Go to contents

[Editorial] North Korea Facing Famine Again

Posted October. 24, 2008 07:55,   


North Korea’s harvest is usually in full swing at this time of year. The country’s farmers, however, are far from pleased with their dire situation. According to the charity organization Good Friends, the ruling Workers’ Party in Pyongyang ordered that three to five months of harvested crops go to farmers and the rest for the military.

The World Food Program yesterday warned of a humanitarian crisis in North Hamgyong and Ryanggang provinces and certain parts of South Hamgyong Province unless more international aid is sent. The U.N. affiliate had also urged immediate assistance in May based on a survey of 53 counties in North Korea, saying many lives were at stake due to an “extreme food shortage crisis.” The agency, however, uses the expression “humanitarian crisis” to refer to a more serious famine than “extreme food shortage crisis.”

Though the communist regime is expected to receive 100,000 of the 500,000 tons of food from the United States in mid-November, the North’s worsening food problem will likely linger. To matter matters worse, other countries are also showing signs of reducing their assistance due to the global financial crisis. North Korea is no longer part of the U.S. list of countries sponsoring terrorism, but this alone cannot resolve its food problem.

North Korean authorities reiterate that the North overcame a food shortage catastrophe in its “March of Ordeal” from 1995 until 1997. Pyongyang says it can manage again without outside help. Public sentiment, however, has greatly changed. Everyone in the North faced starvation a decade ago, but now, the haves and have-nots are divided and in bitter conflict. “Donjus,” who have accumulated wealth through the market, are fueling price hikes for rice by monopolizing the market. The privileged class is stocking food in expectation of another “March of Ordeal.”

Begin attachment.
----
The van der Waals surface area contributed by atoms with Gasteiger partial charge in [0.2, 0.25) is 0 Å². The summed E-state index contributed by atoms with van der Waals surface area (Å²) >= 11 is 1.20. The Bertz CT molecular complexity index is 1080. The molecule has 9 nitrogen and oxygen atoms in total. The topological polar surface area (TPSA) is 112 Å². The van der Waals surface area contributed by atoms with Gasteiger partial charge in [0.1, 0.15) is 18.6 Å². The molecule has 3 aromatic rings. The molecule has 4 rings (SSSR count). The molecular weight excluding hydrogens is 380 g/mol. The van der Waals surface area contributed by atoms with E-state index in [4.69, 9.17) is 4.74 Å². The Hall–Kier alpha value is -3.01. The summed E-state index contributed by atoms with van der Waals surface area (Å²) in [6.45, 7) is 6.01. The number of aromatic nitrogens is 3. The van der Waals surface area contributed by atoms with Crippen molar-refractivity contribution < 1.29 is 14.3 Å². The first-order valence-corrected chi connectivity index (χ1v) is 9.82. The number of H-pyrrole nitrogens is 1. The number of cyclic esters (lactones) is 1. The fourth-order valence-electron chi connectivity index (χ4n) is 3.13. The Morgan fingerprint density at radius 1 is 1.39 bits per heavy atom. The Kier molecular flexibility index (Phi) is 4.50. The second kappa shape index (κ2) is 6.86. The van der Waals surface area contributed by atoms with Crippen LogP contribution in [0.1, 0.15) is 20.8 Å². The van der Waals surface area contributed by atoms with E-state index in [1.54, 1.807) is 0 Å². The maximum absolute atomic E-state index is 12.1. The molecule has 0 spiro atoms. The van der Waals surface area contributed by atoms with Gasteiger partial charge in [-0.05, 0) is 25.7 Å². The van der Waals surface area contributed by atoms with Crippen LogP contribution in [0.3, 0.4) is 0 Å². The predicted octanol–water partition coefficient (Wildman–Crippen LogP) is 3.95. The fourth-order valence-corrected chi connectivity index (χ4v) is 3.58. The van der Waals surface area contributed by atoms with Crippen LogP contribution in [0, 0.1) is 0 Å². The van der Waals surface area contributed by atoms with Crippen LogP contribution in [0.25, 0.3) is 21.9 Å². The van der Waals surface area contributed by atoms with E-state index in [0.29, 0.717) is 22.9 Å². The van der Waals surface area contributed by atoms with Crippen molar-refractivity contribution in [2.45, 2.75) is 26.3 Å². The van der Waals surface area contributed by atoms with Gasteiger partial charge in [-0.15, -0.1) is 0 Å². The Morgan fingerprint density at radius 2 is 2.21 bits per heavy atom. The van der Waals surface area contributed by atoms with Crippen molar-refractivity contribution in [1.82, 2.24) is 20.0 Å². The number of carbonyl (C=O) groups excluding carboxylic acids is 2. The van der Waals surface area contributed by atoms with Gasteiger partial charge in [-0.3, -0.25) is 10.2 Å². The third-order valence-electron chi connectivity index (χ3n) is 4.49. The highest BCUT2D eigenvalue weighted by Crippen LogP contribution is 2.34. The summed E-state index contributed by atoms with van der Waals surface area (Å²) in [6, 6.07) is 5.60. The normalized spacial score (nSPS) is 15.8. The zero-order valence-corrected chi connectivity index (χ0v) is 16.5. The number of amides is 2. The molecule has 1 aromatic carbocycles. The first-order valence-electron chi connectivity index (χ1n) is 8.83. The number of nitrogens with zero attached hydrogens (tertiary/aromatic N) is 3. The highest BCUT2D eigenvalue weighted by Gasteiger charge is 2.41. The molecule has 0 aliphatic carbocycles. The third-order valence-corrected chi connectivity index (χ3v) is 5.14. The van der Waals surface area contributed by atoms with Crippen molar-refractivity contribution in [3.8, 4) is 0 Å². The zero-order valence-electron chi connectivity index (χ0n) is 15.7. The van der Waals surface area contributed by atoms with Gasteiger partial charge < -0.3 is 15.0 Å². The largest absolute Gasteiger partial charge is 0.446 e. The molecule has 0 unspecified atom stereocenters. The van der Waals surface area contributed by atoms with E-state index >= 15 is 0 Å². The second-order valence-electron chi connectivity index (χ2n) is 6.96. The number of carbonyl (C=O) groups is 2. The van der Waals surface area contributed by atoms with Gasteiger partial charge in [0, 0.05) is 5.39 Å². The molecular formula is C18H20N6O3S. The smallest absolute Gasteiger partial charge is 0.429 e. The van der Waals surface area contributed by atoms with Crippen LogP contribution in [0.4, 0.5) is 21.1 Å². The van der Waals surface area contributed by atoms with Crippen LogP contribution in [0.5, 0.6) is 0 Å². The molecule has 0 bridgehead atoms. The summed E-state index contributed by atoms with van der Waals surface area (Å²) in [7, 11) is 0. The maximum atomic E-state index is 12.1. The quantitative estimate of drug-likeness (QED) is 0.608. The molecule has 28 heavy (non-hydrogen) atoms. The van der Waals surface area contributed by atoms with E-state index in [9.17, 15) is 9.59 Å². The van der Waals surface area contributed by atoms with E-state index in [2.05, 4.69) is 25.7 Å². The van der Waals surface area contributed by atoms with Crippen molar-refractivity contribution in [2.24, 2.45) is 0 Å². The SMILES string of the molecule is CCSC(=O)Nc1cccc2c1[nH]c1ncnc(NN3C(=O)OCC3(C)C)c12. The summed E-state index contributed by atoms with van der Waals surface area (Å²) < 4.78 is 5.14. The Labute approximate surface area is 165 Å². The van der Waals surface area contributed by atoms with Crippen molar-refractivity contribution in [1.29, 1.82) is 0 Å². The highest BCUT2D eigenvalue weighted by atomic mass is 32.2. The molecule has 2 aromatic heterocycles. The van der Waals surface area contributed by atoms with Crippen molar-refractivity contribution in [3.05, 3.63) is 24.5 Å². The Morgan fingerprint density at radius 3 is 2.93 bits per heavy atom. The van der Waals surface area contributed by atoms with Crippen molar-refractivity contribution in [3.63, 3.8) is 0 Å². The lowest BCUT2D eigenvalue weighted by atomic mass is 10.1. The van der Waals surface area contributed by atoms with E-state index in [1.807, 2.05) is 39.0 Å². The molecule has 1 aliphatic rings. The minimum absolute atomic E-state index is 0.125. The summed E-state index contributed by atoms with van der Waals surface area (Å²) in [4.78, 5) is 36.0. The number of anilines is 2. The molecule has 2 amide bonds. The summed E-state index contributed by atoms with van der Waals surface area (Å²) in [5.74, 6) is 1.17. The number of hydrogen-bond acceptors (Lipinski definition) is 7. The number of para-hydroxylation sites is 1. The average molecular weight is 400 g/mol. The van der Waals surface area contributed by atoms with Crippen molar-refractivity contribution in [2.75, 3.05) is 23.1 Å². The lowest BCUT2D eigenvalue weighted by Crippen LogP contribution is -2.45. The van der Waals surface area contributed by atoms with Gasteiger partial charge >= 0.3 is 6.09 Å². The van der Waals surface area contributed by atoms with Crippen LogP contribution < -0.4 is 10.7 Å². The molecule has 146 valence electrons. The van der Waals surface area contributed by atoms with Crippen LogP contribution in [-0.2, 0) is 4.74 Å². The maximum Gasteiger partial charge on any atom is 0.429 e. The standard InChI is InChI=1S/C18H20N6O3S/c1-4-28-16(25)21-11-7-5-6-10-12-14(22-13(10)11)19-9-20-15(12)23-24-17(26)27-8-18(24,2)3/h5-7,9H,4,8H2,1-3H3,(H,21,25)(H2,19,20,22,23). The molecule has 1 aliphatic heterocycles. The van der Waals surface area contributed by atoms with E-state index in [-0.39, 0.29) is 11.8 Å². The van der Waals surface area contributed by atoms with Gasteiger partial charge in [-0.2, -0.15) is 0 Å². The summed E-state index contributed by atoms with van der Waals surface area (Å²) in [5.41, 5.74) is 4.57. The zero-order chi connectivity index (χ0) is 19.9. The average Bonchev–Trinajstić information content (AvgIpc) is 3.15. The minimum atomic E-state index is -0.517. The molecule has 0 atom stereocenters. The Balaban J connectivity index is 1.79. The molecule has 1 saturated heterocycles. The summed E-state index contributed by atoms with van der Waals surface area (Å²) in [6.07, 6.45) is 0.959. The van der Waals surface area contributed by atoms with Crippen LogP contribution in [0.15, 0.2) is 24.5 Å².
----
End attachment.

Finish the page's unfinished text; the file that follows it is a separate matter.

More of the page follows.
There is only one way out. Pyongyang should faithfully follow the second phase of denuclearization it promised to alleviate foreign distrust of the regime and amend its strained relations with Washington and Seoul. The North is bullying the South, threatening to cut all ties unless the South upholds agreements reached at last year’s inter-Korean summit without precondition. This can only be discussed, however, after the North’s denuclearization is verified.